Linc heard a muted crack and smelled something faintly salty, and he rolled over to wrap his arms around Macie, smiling because she was cracking peanuts in bed again. But instead of soft sheets and feather pillows, he felt the dampness of earth and the lump of tree roots under him. Not in bed...not with Macie...never with Macie ever again.
Shaking the residue of blurriness from his brain, he raised up on his elbows, looking around. To his right, Egaeus munched on the new spring grass, calmly and normally. But on his left, a girl sat against a tree -- his tree, not more than six inches from him -- reading and spitting sunflower shells on the ground. For a moment, he thought he was still dreaming. His uninvited guest was younger than Macie, yet the girl looked remarkably a lot like the love of his life. The same sable hair, the same dainty nose, the same oval face. Even the same sparkling blue eyes. But Macie wouldn't be caught anywhere with a book in her hand. She had rarely stood still long enough to read the menu at MacDonald's.
Linc blinked at the girl and the way her long curls folded along her shoulders, and instantly recounted the Lord Byron poem, “...the lovely girl of Cadiz...As along her bosom steal In lengthen’d flow her raven tresses, You’d swear each clustering lock could feel, And curl’d to give her neck caresses...” Only, the Spanish beauty in the poem did not have eyes the same blue as the sky.
Linc snorted and jerked his shoulders, bringing her attention back to him. Now, he was comparing wedding guests to heroines in nineteenth century poetry. Time to lay off the drinking for a while. Next thing he’d know, he’d be picking wildflowers and making little necklaces out of them, while spouting sonnets from Shakespeare.
The intruder -- maybe twenty-five years of age and too young for him to be thinking poetic thoughts about in any case -- flicked her eyes at him again, smiled faintly, and silently offered him some seeds from a small package. She sat cross-legged next to him, her feet tucked under a white, lacey skirt and topped off with a thin pink sweater. Her white canvas shoes had been kicked off, and tiny pink toenails peeked out from under her skirt. Shaking his head at the seeds, he sat upright, shoved his feet into his boots and questioned her, "Who are you? Why are you here? What time is it?"
She leaned forward, curled her forehead a bit, watching him closely as he spoke, and in an oddly accented voice, said, "Amber. Almost four."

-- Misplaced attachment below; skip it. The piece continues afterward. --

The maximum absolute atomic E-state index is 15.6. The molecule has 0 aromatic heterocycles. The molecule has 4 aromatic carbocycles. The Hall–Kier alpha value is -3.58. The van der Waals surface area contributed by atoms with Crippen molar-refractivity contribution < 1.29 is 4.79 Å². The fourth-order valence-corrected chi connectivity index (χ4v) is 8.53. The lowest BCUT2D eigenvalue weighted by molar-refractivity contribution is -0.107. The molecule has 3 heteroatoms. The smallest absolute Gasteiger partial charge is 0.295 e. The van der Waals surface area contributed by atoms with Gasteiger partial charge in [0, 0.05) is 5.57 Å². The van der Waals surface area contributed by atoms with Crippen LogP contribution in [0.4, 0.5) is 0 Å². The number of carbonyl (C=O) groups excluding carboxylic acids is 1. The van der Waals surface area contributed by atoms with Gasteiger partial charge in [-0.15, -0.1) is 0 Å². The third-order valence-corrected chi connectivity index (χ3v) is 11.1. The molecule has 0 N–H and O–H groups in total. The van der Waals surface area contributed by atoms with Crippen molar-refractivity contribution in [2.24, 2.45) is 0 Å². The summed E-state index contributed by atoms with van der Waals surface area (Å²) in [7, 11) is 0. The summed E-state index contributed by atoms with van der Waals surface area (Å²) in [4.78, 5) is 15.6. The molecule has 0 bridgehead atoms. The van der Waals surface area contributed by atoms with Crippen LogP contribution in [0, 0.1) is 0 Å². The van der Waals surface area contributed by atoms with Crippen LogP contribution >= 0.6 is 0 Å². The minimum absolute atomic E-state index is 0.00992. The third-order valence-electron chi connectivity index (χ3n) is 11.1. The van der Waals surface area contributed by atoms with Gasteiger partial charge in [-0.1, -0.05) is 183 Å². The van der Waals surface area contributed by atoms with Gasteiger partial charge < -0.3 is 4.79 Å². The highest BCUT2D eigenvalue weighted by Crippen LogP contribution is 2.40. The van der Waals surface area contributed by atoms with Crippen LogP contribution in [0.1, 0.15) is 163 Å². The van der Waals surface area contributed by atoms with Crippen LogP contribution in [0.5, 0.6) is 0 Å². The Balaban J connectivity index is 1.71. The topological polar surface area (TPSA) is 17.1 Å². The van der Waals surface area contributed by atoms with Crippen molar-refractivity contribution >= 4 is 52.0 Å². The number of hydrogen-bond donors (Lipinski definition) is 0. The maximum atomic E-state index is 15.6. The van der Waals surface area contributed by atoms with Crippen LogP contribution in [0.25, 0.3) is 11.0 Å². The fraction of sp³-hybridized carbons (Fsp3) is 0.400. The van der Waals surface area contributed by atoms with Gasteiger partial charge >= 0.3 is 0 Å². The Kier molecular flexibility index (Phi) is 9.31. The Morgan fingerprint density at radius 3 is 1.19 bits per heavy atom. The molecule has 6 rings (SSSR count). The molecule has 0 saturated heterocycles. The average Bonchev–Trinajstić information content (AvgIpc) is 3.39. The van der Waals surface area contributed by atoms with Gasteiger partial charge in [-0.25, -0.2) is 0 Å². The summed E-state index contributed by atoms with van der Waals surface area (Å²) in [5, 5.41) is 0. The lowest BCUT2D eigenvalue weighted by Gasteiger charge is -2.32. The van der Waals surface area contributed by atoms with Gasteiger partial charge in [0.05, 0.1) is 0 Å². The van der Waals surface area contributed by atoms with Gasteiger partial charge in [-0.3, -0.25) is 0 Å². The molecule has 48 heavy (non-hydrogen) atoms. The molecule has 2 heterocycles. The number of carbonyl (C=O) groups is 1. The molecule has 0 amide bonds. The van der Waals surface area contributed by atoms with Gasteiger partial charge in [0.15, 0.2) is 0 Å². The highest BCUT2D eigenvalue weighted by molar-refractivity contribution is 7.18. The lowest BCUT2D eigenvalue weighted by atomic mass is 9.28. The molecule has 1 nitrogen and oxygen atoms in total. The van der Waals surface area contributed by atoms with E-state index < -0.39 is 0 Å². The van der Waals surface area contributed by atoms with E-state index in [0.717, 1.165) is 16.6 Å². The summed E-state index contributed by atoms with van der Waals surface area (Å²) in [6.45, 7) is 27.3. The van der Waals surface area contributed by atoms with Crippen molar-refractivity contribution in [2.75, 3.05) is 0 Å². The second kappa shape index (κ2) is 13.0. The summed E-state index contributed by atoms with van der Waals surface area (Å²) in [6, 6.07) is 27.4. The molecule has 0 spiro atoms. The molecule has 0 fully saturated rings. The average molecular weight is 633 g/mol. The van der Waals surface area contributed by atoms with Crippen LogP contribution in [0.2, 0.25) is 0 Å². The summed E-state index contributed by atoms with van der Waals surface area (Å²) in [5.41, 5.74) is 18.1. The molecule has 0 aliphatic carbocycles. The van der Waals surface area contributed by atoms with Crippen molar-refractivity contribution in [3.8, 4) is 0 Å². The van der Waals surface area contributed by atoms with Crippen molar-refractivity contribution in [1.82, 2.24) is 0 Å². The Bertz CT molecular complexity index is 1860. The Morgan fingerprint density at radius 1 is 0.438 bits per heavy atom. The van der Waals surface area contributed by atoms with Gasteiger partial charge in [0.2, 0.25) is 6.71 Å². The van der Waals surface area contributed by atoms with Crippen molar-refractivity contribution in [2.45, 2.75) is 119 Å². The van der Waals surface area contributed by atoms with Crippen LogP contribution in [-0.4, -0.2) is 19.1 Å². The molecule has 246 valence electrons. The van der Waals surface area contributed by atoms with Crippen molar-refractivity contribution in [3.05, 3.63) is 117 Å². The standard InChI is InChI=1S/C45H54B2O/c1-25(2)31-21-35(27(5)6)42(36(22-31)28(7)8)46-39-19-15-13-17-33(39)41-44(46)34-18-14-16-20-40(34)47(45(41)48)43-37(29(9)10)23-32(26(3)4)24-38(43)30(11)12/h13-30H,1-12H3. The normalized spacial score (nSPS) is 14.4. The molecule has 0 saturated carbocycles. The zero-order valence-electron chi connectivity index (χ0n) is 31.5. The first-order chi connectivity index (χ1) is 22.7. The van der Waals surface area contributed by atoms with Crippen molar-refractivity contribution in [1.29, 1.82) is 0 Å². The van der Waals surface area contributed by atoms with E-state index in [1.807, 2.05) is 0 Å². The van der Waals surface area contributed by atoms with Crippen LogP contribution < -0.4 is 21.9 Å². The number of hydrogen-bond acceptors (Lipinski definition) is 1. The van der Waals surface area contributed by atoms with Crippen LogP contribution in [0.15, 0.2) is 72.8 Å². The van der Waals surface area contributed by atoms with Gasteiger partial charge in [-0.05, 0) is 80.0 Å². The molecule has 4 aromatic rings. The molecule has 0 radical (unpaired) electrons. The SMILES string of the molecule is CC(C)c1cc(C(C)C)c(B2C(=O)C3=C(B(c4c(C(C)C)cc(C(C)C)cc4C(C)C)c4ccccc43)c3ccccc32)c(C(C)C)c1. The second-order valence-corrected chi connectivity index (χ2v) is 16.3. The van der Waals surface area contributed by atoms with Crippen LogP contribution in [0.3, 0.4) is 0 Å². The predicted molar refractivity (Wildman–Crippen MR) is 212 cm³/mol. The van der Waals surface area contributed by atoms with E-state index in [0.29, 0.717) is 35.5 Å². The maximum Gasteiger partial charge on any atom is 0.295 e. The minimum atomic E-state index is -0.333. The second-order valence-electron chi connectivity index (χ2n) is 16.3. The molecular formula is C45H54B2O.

Linc waited...and waited, but instead of supplying more information, her pansy-blue eyes stared patiently back.
Okay. So she wasn't the chattiest of females. Good. Right now, his temples throbbed too heavily to care. He groaned, pressed a dirty palm to his head and said, “Never mind.” She shrugged aloofly and returned to her reading, but she kept peeking at him from the corner of her eye, waiting to see if he’d say anything else, he assumed, but he really didn’t care to have a conversations with someone who encroached on his special spot. Shooting Egaeus -- who was supposed to watching over him -- a glare, he muttered, “I should have named you Judas.”
Egaeus stamped his hoof, shook his mane and resumed eating. Linc grimaced. “What? You’ve got nothing to say for yourself? You could have warned me or something.” Egaeus lifted his soulful dark eyes to look at him and glance at the girl next to him. Then the damn horse rolled those dark eyes and showed Linc his rump. That made Linc chuckle a little. He always thought Egaeus understood more than the average horse.
Linc noticed that the girl had crept around to watch him and Egaeus converse, and he was brought back to the problem at hand. A stranger under his tree, invading his privacy. He’d made love to Macie the first time under this tree...on a blue quilt his grandmother made. Right now, it’d be wonderful if this strangely quiet girl just left him alone.
“What are you doing here?” he asked, running a hand over his face to clear the rest of the sleep away. She didn’t answer, so he glared at her. She stared back...calmly.